On 12 November 2009, the Missile Defense Agency announced that Porter would be upgraded during fiscal year 2013 to RIM-161 Standard Missile 3 (SM-3) capability in order to function as part of the Aegis Ballistic Missile Defense System.[3] In 2016 the aft CIWS mount was replaced by a SeaRAM missile system.[4]

Operation Nanook 2010[edit]

In August 2010, Porter and the United States Coast Guard buoy tender USCGC Alder participated in Operation Nanook 2010 in Baffin Bay and the Davis Straits.[5] This was the fourth annual Operation Nanook organized by the Canadian Government, but it was the first to host foreign vessels.

2012 collision[edit]

USS Porter after colliding with another ship in August 2012.

On 12 August 2012, Porter collided with MV Otowasan, an oil tanker, near the Strait of Hormuz.[6] The collision ripped a 3-by-3-meter (10 ft × 10 ft) hole in the starboard side of the destroyer, forcing her to Jebel Ali, Dubai for repairs. No one on either ship was injured.[7][8] Initially Naval Forces Central Command did not provide details about the collision, saying that it was under investigation.[9][10] Porter's captain, Commander Martin Arriola, was subsequently removed from command of the ship and replaced by Commander Dave Richardson.[11][12] On 12 October 2012, Porter rejoined Carrier Strike Group 12 for its transit through the Suez Canal following temporary repairs to the ship costing $700,000.[13][14] Later repairs were budgeted at a cost of nearly $50 million.[15]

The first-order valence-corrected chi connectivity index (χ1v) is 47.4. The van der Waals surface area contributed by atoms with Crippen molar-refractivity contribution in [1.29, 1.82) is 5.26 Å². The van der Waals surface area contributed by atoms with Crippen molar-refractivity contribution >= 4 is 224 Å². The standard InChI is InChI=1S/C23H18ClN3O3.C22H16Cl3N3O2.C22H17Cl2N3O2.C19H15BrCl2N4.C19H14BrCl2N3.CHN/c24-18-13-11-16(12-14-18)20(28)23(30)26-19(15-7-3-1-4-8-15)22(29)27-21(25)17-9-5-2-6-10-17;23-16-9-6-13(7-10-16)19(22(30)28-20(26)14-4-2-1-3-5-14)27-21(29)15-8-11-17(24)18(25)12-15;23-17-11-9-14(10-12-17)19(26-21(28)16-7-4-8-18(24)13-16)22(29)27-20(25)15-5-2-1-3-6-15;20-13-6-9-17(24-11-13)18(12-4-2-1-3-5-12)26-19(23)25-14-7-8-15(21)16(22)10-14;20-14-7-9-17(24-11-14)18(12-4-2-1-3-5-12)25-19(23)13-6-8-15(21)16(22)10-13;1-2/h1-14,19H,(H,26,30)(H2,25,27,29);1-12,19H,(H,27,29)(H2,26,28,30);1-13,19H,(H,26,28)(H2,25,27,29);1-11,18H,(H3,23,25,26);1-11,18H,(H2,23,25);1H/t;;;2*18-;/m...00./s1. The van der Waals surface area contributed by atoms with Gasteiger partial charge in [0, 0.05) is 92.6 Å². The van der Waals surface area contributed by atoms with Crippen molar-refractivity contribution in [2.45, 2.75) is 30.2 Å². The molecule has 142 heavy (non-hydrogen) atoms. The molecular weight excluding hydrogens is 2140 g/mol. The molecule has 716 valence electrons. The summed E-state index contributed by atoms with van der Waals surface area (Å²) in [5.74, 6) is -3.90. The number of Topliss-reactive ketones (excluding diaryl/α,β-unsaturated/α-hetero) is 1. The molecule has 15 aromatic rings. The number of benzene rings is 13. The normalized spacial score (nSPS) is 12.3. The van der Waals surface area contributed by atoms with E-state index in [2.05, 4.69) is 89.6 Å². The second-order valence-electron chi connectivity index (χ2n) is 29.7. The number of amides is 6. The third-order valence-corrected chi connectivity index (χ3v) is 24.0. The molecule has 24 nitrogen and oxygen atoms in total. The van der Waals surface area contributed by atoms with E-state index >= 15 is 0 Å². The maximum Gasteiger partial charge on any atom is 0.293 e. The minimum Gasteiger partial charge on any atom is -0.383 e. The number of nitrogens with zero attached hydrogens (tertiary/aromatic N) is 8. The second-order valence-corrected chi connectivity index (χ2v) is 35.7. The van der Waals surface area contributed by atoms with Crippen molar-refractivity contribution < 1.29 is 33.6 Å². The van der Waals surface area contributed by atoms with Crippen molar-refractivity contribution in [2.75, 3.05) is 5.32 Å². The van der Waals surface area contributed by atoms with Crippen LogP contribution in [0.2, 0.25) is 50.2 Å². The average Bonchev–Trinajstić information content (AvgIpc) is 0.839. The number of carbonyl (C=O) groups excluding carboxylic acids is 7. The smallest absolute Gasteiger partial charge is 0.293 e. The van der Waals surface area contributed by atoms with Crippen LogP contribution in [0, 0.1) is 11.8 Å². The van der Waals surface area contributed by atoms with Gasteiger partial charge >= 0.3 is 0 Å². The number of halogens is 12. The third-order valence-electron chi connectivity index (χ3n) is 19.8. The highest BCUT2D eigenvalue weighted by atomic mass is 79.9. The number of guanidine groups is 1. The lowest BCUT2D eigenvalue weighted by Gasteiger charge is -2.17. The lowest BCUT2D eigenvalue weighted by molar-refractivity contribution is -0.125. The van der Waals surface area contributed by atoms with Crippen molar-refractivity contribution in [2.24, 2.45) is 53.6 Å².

Naval Station Rota[edit]

On 30 April 2015, Porter arrived at Naval Station Rota, Spain. Naval Station Rota is Porter's new permanent homeport. Porter joins three other US destroyers at Rota. These four ships are assigned to the United States Sixth Fleet, and will conduct ballistic missile defense patrols in the Mediterranean Sea in support of Commander, US Sixth Fleet's mission.[16]